Microsoft deploy world’s first underwater datacenter

Microsoft have carried out an innovative research project that has put working datacenters at the bottom of the ocean, leading the way toward more sustainable facilities with faster transmission speeds.

Dubbed Project Natik, the datacenters were put into a sealed container and placed half a mile from the coast. The aim is to lower latency by bringing data closer to populations and could open the door to wave or tidal powered facilities in future. With our demand on the cloud growing incrementally year on year, so too does the demand the submarine transmission networks that carry the data internationally and the power these sites need to run and keep cool. With underwater storage, Microsoft aims to solve all kinds of problems.

Ben Cutler, the project manager at Microsoft Research, their division that focuses on special projects, said: “We take a big whack at big problems, on a short-term basis. We take a look at something from a new angle, a different perspective, with a willingness to challenge conventional wisdom. So when a paper about putting datacenters in the water landed in front of Norm Whitaker, who heads special projects for Microsoft Research NExT, it caught his eye.

“We’re a small group, and we look at moonshot projects,” Whitaker says. The paper came out of ThinkWeek, an event that encourages employees to share ideas that could be transformative to the company. “As we started exploring the space, it started to make more and more sense. We had a mind-bending challenge, but also a chance to push boundaries.”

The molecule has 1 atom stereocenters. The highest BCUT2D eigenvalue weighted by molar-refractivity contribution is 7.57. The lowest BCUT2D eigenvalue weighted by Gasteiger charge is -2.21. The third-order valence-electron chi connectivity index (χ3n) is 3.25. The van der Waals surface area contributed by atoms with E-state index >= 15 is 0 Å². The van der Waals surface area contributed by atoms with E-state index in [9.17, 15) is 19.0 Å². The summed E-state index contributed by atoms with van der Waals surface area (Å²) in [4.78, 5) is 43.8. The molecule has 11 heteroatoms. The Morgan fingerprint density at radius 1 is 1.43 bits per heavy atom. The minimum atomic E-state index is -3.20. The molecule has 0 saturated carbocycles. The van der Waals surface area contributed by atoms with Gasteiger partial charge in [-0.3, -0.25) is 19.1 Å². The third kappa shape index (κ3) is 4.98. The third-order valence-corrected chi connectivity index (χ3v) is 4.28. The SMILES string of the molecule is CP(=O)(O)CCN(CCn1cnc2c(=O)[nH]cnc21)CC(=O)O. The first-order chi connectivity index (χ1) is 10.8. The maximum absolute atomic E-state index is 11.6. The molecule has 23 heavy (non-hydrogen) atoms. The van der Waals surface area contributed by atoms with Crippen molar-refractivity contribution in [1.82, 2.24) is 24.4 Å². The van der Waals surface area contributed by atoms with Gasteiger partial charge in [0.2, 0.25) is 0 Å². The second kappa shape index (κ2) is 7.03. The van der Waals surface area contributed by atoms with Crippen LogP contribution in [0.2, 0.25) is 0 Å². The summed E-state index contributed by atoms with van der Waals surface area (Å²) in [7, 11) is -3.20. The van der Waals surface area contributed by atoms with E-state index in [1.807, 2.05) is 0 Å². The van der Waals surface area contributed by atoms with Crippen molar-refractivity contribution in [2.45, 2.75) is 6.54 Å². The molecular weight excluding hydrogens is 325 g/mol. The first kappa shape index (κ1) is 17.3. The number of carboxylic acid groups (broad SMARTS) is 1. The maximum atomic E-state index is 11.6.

Natick_out-of-water

The initial idea for the project came from Microsoft employee Sean James, who having served in the Navy for three years had seen complex computing underwater.

“What helped me bridge the gap between datacenters and underwater is that I’d seen how you can put sophisticated electronics under water, and keep it shielded from salt water. It goes through a very rigorous testing and design process. So I knew there was a way to do that.” said James.

Another potential win for the project is deployment time. Building the container took 90 days which a game changer for the industry when compared to the rigorous process to get land facilities built including procurement and construction. Thanks to an array of sensors, Microsoft Research were able to fully control the facility remotely from their Redmond campus.

“The bottom line is that in one day this thing was deployed, hooked up and running. Then everyone is back here, controlling it remotely,” Whitaker says. “A wild ocean adventure turned out to be a regular day at the office.”

Despite initial reservations, Christian Belady, general manager for datacenter strategy, planning and development at Microsoft is encouraged by the results of the test: “While at first I was skeptical with a lot of questions. What were the cost? How do we power? How do we connect? However, at the end of the day, I enjoy seeing people push limits.” Belady says. “The reality is that we always need to be pushing limits and try things out. The learnings we get from this are invaluable and will in some way manifest into future designs.”

The team are currently planning the next stage of the project, aiming to deploy a container four times larger with twenty times the computing power.

(Photos: Microsoft)

 

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